Sunday, May 3, 2009

Pillar To Ideological Post

Just watched author Chris Buckley on C-Span and was amused by his assertion that he, in response to a viewer question, considers himself in the oh so au courant and rarified ranks of the "post-ideological" and the "post-partisan". This presumably means that having had a patrician gut full of intractable conservative "ideology" he has moved on to a more "nuanced" position vis-a-vis his political zeitgeist. Christopher was on Book TV was to promote his latest tome 'Mum and Pup and Me', a love letter to pere and mere Buckley whom he greatly respects and admires despite their "flaws". The main flaw that fil Buckley seems to have inherited that he is entirely too eruditely full of himself (and I say this as a great lover of his pitch-perfect comic novels).

It has recently become the tactic of a few extremophobe conservative erudites to consider themselves as having epiphanically ascended from the grubby ranks of the God-fearin' country-lovin' illiberal foot-soldiery to the Olympian realms of the post-ideological pragmatist. Not for them the stubborn intransigence of sticking to long-held principles in the stark face of sweeping electoral rejection especially when the current Big Chair occupant is one that you'd be far more at ease having over for cocktails at the Bar Harbor Yacht Club than the alleged knuckle-dragger previously occupying said chair. Which is an irony of nuclear megatonage considering that the current chair sitter is a black Chicago ward-heeler and the previous sitter the holder of impeccable New England family credentials--but I digress.


This is a choice to which I have not the slightest objection but what I wonder is how this can any any fashion whatever not be an "idea". That is to say how is this non-ideological and how for that matter can having any strong opinion on any facet of politics, economics, or culture not be considered "ideological"? If you have an idea of how things should work then you have an ideology--period. You may dislike other ideologies but to claim that you have none is puerile sophistry at best and intellectual preening at worst.

I am not aware of any injunction that the inhabitants of any particular segment of the poli-sphere be best buddies. Ol' Bill B. his own self loathed such as Strom Thurmond and George Wallace but even he would never have characterized either as liberal or heaven forfend, progressive. Which only proves that the conservative "big tent" is a lot roomier than is haughtily averred by liberals/progressives. If Obama, Nancy Pelosi, Joe Lieberman, Jesse Jackson, and even, urk, Janeane Garafolo can be considered to noisily occupy one tent then why may not another shelter William Buckley, Mark Steyn, Fred Thompson, Alan Keyes, Ron Paul and, urkier, Pat Buchanan?

Obviously it can and does and there may even be a few uncomfortable points of overlap. It's a perilous no-man's land in between the tents however and to attempt to occupy this political Alsace-Lorraine is trying, as I should know, at the best of times. It is true that my philosophical cotangency with progressives is far far slimmer than conservatives but as I've stated before I like to think that I've stood relatively still while the progressive tent has pseudopoded off in directions little to my liking while contrary to the wailings of many the conservative tent population distribution stands about where it has for many decades. The primary difference between now and say the 1950s is that due to our overwhelming information culture we hear a whole lot more about everything and that of course includes the fever swamps of the political landscape. So they tend to loom larger psychologically even if these swamps command the allegiance of no greater a percentage of the population than they ever did.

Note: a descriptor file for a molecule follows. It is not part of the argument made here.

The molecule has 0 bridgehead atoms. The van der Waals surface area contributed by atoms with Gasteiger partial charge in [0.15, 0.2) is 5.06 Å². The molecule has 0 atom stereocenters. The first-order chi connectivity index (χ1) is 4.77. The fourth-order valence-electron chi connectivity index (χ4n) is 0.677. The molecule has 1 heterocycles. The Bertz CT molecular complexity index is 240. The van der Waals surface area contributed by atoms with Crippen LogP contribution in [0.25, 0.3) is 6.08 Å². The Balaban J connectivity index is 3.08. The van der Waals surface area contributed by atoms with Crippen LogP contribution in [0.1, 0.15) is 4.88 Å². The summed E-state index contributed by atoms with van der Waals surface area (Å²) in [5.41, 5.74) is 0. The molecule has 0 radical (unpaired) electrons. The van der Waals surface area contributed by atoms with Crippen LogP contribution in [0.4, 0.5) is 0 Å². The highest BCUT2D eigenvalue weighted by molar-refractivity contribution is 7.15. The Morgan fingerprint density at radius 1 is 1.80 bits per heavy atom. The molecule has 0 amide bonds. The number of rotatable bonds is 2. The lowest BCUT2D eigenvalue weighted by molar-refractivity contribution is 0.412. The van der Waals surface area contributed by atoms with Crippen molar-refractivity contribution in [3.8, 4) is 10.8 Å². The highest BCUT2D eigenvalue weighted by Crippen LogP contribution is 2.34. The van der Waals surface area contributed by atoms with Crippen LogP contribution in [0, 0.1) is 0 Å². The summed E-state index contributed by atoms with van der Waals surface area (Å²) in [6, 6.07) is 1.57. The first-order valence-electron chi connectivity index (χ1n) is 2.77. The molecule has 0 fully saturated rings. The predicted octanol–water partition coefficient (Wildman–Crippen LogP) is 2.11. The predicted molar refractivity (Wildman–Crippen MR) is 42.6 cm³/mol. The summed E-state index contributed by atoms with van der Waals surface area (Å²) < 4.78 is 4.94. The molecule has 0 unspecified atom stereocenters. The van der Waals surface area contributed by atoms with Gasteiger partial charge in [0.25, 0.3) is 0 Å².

To this observer there seems to be more introspection and self-criticism inside the conservative tent as time goes on and less in the progressive/liberal tent. The C-tent may even be more "inclusive". One can consider himself a conservative and yet be off-put by conspiratical Paulists and completely revolted by hard-core Creationists. It is far more difficult to abide in the Prog/lib tent if one is for school choice, or anti-abortion, or queasy about same-sex marriage, or indeed to exhibit a similarly contrarian range of opinion that would not result in apostasy from conservative ranks. All that centrist grumping aside there is nothing whatever about any political position that is not manifestly ideological.

So declaiming oneself to have matured past ideology, and its meritricious handmaiden partisanship, is nothing more than using the terms as pure pejoratives divorced from any real meaning. Thus we see/hear that ideological=bad, partisan=bad, fascist=bad, reactionary=bad etc. This is what might be characterized as the Stewart/Olbermann/Maddow school of political analysis which is gaining currency at the same rate it is sinking out of sight of epistemological coherency.

Every one of every stripe, Commie, southern conservative, country-club Republican, fascist, socialist, Creationist, tree-hugger, Reparationist, Know-Nothing, feminist, deconstructionist, liberal, progressive, etc. etc. etc. is a flippin' ideologue. If you don't have ideas you're, well, dead, and have nothing further about which to trouble yourself. Even if you are a squish and have a metaphorical foot in several camps that constitutes an idea does it not? Which leads to the ultimate pejorative use of the word which is that if you are disinclined to change your position to sway reed-like in the political flow then you are an "Ideologue", i.e a bad person.

My bad.

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